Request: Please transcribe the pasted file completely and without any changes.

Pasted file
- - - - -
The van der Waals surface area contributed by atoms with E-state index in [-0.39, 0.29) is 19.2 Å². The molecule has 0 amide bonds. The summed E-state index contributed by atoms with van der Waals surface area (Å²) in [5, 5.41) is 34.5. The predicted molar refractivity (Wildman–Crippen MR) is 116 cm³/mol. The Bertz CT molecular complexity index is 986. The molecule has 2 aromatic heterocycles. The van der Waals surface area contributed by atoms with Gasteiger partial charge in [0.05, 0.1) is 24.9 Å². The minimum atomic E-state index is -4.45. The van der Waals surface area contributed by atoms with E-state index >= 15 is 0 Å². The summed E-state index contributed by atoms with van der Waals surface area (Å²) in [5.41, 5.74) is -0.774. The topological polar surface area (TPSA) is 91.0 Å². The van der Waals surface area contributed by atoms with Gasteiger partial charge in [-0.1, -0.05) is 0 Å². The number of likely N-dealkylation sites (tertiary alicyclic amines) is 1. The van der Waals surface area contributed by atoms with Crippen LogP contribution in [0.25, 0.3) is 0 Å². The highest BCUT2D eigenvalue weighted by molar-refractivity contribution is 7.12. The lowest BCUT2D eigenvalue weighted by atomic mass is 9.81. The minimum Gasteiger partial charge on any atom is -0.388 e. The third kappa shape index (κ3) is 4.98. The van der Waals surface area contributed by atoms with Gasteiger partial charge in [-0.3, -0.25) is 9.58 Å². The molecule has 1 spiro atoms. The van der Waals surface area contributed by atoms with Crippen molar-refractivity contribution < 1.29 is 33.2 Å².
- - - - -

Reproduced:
The van der Waals surface area contributed by atoms with E-state index in [-0.39, 0.29) is 19.2 Å². The molecule has 0 amide bonds. The summed E-state index contributed by atoms with van der Waals surface area (Å²) in [5, 5.41) is 34.5. The predicted molar refractivity (Wildman–Crippen MR) is 116 cm³/mol. The Bertz CT molecular complexity index is 986. The molecule has 2 aromatic heterocycles. The van der Waals surface area contributed by atoms with Gasteiger partial charge in [0.05, 0.1) is 24.9 Å². The minimum atomic E-state index is -4.45. The van der Waals surface area contributed by atoms with E-state index >= 15 is 0 Å². The summed E-state index contributed by atoms with van der Waals surface area (Å²) in [5.41, 5.74) is -0.774. The topological polar surface area (TPSA) is 91.0 Å². The van der Waals surface area contributed by atoms with Gasteiger partial charge in [-0.1, -0.05) is 0 Å². The number of likely N-dealkylation sites (tertiary alicyclic amines) is 1. The van der Waals surface area contributed by atoms with Crippen LogP contribution in [0.25, 0.3) is 0 Å². The highest BCUT2D eigenvalue weighted by molar-refractivity contribution is 7.12. The lowest BCUT2D eigenvalue weighted by atomic mass is 9.81. The minimum Gasteiger partial charge on any atom is -0.388 e. The third kappa shape index (κ3) is 4.98. The van der Waals surface area contributed by atoms with Gasteiger partial charge in [-0.3, -0.25) is 9.58 Å². The molecule has 1 spiro atoms. The van der Waals surface area contributed by atoms with Crippen molar-refractivity contribution < 1.29 is 33.2 Å².